Unfortunately, Pakistan’s track record of human rights has also been dismal. The poor, the religious minorities, and impoverished women and children have often received a raw deal both at the hands of state and non-state actors. Therefore, much of the international community is not ready to appreciate the huge sacrifices made by Pakistan as a frontline state in the war on terror. Indeed, the image of it being close to a section of anti-US and anti-India non-state actors is isolating it globally and regionally.
Tragic events like the killing of Dr Dale will cause more embarrassment to the state that remains eternally war- and natural disaster-prone. Lest it be forgotten, it was the country’s bad image — inefficiency, corruption, sponsoring of terrorism — that last year came in the way of the UN getting any substantial aid from the international community to help the flood victims in Sindh and elsewhere. President Zardari’s expectation of receiving ‘billions of dollars’ from the so-called Friends of Pakistan also failed on the same altar: bad image.
Moreover, international politics being a hydra-headed monster could unleash its own demons. The abduction and killing of an aid worker in Quetta, which allegedly hosts the ‘Quetta Shura’, the Taliban’s seat of governance, could be hawked in the west as Pakistan’s complicity with, or inability to deal with the terrorists. Either way, the hardliners would find more space in the ongoing discourse in the US on how to get Pakistan to fall in line. Not only Pakistan’s sovereignty but also the international legal order is at stake if the US-led NATO goes unilateral in fighting terrorism within and outside Pakistan. Secretary Clinton’s choice of forum, India, and the use of loaded language against Pakistan are the final straws in the regional wind.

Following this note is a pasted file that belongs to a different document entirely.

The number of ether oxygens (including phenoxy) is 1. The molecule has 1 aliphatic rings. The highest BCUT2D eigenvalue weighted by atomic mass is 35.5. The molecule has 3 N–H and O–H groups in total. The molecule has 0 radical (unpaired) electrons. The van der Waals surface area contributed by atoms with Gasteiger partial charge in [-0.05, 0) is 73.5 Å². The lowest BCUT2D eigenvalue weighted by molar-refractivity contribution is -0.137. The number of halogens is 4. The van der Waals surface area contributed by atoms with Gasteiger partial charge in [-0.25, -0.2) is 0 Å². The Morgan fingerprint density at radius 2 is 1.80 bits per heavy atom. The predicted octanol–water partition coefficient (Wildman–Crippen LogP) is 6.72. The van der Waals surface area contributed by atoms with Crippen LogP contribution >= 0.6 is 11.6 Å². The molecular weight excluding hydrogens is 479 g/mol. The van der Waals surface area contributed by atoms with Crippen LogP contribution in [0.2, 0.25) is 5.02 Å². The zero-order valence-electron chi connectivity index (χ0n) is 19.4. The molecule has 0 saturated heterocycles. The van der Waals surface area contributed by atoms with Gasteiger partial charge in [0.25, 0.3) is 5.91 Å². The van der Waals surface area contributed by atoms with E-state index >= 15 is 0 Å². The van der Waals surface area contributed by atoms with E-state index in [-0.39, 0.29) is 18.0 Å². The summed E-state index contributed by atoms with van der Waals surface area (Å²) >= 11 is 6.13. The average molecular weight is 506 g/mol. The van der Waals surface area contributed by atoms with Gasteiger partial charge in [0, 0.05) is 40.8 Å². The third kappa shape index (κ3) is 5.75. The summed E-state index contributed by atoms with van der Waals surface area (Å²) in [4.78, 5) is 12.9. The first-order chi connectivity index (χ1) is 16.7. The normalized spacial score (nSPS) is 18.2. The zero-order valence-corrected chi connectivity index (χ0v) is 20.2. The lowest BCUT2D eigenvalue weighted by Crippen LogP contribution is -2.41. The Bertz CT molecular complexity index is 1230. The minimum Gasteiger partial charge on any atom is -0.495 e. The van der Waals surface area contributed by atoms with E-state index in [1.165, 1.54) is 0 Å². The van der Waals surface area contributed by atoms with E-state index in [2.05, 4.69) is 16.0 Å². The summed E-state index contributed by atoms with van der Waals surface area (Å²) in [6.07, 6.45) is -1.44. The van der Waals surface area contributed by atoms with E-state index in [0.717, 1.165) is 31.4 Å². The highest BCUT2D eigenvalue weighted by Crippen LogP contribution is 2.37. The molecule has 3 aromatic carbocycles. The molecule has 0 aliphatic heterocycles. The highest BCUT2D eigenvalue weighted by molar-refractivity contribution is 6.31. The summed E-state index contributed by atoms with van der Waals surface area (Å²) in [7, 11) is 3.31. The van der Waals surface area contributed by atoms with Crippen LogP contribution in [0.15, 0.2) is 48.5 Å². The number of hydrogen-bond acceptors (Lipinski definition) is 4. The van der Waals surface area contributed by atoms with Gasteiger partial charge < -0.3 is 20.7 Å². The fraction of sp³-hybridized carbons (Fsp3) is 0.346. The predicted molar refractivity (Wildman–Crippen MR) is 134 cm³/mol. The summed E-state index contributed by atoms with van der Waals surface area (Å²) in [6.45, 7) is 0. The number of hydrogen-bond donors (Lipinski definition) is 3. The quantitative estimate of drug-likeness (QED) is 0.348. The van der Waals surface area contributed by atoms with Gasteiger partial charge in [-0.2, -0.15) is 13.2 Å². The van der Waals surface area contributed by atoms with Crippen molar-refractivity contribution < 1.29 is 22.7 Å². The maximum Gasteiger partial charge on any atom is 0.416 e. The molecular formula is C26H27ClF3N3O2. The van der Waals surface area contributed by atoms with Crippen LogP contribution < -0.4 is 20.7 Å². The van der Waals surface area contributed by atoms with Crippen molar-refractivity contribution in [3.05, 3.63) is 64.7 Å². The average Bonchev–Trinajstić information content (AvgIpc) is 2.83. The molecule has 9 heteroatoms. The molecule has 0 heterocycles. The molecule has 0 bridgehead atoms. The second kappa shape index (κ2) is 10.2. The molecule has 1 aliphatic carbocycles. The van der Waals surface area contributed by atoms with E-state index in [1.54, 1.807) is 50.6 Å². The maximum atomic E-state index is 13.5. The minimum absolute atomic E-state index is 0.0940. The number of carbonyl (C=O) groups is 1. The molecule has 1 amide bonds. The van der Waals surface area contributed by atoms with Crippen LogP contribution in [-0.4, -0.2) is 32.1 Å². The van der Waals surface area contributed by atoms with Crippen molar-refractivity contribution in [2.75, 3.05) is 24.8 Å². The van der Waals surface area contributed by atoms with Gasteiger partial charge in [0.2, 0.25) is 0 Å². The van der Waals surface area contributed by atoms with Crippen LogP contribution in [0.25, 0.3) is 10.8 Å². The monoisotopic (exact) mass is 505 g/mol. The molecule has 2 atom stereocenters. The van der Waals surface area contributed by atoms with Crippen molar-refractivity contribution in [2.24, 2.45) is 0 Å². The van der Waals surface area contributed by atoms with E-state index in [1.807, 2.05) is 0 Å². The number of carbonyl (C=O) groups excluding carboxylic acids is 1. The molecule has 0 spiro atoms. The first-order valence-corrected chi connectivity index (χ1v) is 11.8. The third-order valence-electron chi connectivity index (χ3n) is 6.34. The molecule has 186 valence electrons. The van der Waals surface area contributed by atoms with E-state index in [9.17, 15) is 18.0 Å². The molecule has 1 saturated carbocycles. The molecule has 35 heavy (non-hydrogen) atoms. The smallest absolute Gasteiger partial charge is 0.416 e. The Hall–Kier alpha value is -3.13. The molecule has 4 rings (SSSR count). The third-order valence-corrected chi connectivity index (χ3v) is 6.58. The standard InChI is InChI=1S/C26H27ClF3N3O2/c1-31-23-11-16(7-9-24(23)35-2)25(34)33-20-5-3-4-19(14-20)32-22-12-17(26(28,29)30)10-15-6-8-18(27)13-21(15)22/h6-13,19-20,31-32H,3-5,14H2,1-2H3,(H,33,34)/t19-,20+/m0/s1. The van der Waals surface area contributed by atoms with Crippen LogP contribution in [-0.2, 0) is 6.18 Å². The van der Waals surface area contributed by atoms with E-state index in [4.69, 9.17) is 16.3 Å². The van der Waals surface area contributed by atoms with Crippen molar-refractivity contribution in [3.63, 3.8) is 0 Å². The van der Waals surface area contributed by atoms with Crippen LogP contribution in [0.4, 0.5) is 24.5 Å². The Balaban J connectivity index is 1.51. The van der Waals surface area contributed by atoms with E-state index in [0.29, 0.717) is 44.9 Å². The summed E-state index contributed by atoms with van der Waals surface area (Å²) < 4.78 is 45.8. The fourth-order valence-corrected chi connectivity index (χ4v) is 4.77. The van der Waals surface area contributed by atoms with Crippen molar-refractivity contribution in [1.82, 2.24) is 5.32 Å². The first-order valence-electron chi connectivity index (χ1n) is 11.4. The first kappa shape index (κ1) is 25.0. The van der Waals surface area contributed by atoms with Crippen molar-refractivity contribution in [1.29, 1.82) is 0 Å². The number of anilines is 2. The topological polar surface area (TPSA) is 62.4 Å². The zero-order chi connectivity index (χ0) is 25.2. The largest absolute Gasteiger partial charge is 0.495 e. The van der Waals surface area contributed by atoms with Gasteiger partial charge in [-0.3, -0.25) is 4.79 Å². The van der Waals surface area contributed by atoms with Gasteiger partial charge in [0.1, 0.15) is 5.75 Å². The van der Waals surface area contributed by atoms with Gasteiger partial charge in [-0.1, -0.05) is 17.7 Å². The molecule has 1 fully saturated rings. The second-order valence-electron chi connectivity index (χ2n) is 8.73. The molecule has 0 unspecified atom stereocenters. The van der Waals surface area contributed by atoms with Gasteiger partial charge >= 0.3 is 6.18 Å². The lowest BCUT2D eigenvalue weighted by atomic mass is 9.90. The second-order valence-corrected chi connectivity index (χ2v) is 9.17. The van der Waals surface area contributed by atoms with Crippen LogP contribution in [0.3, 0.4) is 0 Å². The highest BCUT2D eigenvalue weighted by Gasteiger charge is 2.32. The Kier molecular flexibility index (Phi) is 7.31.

To co-opt India (and frighten Pakistan), the US is ignoring India’s repression of the Kashmiris, Maoists and a host of other ethnic, religious and social classes. Yet India not only ignores the US demands to stop trading with Iran and open its retail markets to the US companies but also displays its independence by treating simultaneously both Secretary Clinton and a big Iranian trade delegation, true to Nehruvian bilateralism (a diplomatic contraption to milk both communists and capitalists). Why? It is because India has successfully vended its global image bred on the advert, ‘Incredible India’, making it quintessential to global trade. All the powerful actors — the EU, the US, Russia, China and Iran — are harkening after India. But alas, all the wheels of development — good image, capital investment, global trade, donors’ trust and tourist attraction — are turning away from us. Why? It is because we cannot save even the saviours from being savaged, what to talk of capitalists, financiers and tourists.
The writer is a lawyer and academic. He can be reached at [email protected]
Culled from the Daily Times